Colorado’s economy is about to restart — slowly — but will customers follow?
Whenever Sadie Russo finally reboots her French bakery in Arvada and her café and dessert bar in Denver, she’ll remove some tables to allow for social distancing. She and her employees will wear gloves and masks, even though she hates concealing her favorite confection — smiles.
Another life-saving strategy learned from the coronavirus shutdown not only saved her businesses from ruin, but also will spill over as life gradually veers back toward normal: flexibility.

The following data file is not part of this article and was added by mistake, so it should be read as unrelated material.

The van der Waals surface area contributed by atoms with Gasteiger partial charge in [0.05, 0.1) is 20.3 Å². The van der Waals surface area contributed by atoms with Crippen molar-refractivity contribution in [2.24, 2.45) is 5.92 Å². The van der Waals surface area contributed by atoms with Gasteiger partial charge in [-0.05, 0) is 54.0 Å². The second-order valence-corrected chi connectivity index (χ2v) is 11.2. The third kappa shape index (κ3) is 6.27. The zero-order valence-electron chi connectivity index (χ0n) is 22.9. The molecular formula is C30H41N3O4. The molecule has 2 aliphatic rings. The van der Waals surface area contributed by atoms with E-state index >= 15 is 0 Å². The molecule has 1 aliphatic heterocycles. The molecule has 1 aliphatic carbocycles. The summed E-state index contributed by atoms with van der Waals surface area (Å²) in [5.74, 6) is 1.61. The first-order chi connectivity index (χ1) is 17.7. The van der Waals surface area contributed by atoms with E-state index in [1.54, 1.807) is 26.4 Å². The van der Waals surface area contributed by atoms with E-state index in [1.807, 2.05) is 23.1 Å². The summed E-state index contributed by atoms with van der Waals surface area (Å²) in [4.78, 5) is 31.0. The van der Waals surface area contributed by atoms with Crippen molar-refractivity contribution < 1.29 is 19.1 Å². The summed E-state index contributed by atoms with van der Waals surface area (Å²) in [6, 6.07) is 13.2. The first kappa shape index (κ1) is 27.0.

“If we’d continued with the status quo,” Russo says, “we would have been locking doors on two small businesses.”
At bars, restaurants, gyms, nail salons and retails businesses across Colorado, the gradual easing of Gov. Jared Polis’ stay-at-home order, starting next week, means reimagining their operations in a new environment. Social distancing and other safety measures, plus reduced hours or scaled-back availability, will continue to challenge commerce as the state takes its first, cautious steps toward reviving the economy.
Those businesses resourceful enough — or lucky enough — to survive this far into the battle against COVID-19, the illness associated with the coronavirus, still face an economic landscape that disconcertingly shifts beneath their feet. Meanwhile, efforts to thwart the pandemic are defined mostly by their uncertainty.
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